20 years of soil acidity RD and E in WA

Chris Gazey, Department of Agriculture and Food, Western Australia; Yvette Oliver, CSIRO; James Fisher, Desiree Futures; Joel Andrew, Precision SoilTech and Stephen Carr, Aglime of Australia.

Key messages

The severity and extent of soil acidity, including subsurface acidity, has been mapped across the south-west of WA and the current condition and trend are rated as poor.

Growers’ understanding of their soil’s pH profile is contributing to an increase in the rate of lime applied per hectare and they intend to increase total lime use further. However, the amount will need to be substantially more than their intended 2 t/ha to achieve appropriate pH profiles.

Twenty years of soil acidity research in WA has shown a large range in yield benefits to liming which varied due to severity and depth of soil acidity and the extent to which liming ameliorated the constraint.

An alternative approach is needed by economists, consultants and advisors to promote lime as an essential input because in many cases much more than 2 t/ha is needed to recover the soil profile.


The management of soil acidity in south-west Western Australia has been a topic of research, development and extension for more than 20 years. The most recent assessment of the current condition of the soil resource demonstrates that soil pH has continued to decline; more than 70% of surface (0–10 cm) and almost half of subsurface (10–20 and 20–30 cm) samples have pHCa below the appropriate level of 5.5 (surface) and 4.8 (subsurface) (Gazey et al. 2013). The ongoing acidification of agricultural land is the result of productive farming practices (product removal and leaching of nitrate) in combination with insufficient use of agricultural lime.

This paper presents three complementary pieces of evidence providing confidence to consultants and advisors that managing acidity is a contemporary issue for WA growers and makes economic sense in terms of profitability as well as environmental sense in terms of recovering and protecting the soil resource.

The evidence: i) surveys and workshop evaluations show that practice change is happening, soil sampling and lime use are increasing; ii) analysis of more than 69 long-term lime trials demonstrate long-term responses of 10% greater yield are common; iii) a case study examining response to the application of lime at Mingenew in 1994 shows that rates of lime, previously considered to be adequate, do not ameliorate soil pH to depth.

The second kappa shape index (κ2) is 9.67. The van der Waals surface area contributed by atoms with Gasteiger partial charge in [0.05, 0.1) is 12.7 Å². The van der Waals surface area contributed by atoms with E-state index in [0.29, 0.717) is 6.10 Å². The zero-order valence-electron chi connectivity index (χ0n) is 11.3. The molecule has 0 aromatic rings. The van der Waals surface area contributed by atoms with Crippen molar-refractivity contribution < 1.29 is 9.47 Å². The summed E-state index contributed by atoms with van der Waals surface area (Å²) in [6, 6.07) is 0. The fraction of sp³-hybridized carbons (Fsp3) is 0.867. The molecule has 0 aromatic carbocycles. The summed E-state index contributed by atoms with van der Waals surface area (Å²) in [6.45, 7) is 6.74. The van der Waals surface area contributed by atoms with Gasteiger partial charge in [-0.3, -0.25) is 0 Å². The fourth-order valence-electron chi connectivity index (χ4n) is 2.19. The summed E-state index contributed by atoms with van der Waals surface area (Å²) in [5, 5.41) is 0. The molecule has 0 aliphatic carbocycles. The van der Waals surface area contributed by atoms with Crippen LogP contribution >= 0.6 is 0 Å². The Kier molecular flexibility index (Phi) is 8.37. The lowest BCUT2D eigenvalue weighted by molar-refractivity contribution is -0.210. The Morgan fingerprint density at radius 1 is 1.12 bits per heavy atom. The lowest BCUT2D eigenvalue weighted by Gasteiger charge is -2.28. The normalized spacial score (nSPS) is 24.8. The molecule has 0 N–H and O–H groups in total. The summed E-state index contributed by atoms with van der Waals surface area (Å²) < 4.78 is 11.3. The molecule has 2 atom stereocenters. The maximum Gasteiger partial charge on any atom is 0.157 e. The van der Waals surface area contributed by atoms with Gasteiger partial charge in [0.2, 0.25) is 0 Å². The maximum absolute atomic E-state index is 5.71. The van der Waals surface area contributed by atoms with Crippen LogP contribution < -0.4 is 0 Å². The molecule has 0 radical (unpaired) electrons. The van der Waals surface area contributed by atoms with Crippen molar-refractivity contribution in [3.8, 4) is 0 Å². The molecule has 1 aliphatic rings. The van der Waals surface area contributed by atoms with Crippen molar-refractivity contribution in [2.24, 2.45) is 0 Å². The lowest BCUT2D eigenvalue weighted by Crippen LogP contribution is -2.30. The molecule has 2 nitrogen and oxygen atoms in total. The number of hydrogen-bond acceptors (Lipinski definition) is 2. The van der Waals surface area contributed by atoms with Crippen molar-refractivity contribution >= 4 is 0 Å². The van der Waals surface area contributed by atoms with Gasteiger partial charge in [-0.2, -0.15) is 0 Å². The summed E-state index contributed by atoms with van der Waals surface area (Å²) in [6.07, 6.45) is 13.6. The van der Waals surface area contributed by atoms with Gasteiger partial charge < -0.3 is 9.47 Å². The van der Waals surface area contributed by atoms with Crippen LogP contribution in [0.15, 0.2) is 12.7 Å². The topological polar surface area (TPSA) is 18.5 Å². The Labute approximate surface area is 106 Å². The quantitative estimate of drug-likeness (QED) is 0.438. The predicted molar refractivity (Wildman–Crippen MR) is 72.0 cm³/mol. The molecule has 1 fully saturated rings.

This information provides compelling evidence that farmers, consultants and other stakeholders need to remain focused on managing this problem, which costs WA agriculture in excess of $500 million per annum in lost productivity.


Grower surveys and workshops

Grower surveys and workshops were conducted 2010–2013 as part of the Caring of our Country ‘Improving Soil Acidity Management of >1000 Growers in south-west WA Agriculture’ project. A total of 539 people were surveyed from across the WA wheatbelt over half of all respondents were aged between 31 and 50 years and 74% were grain growers. The growers surveyed manage an estimated 1.6 million ha or approximately 15% of the WA wheatbelt. Since 2006, over 600 growers have participated in soil testing to 30 cm in 10 cm increments with costs shared between growers, State and Federal governments. Each participating grower received a soil acidity management plan tailored to their circumstance and group data were used at workshops with the 22 participating grower and agribusiness groups. Amalgamated data were used for state-wide mapping (Gazey et al. 2013).

Analysis of response to liming

A DAFWA database of 69 small plot and large scale lime trials from across the wheatbelt, which includes lime rates and re-liming, lime sources, ripping and lime rates with nutrients, was investigated to determine factors affecting crop response to liming. Soil information and yield were collected over the period 1991–2012 for trials of varying duration and with different start and finish times. Data were organised so that there were 232 data points for which yield at zero lime, minimum yield, maximum yield, pH at zero lime and pH at maximum lime were directly compared. Soil was generally measured at 0–10, 10–20, 20–30 and 30–40 cm which were classified as acidic if pHCa<4.5.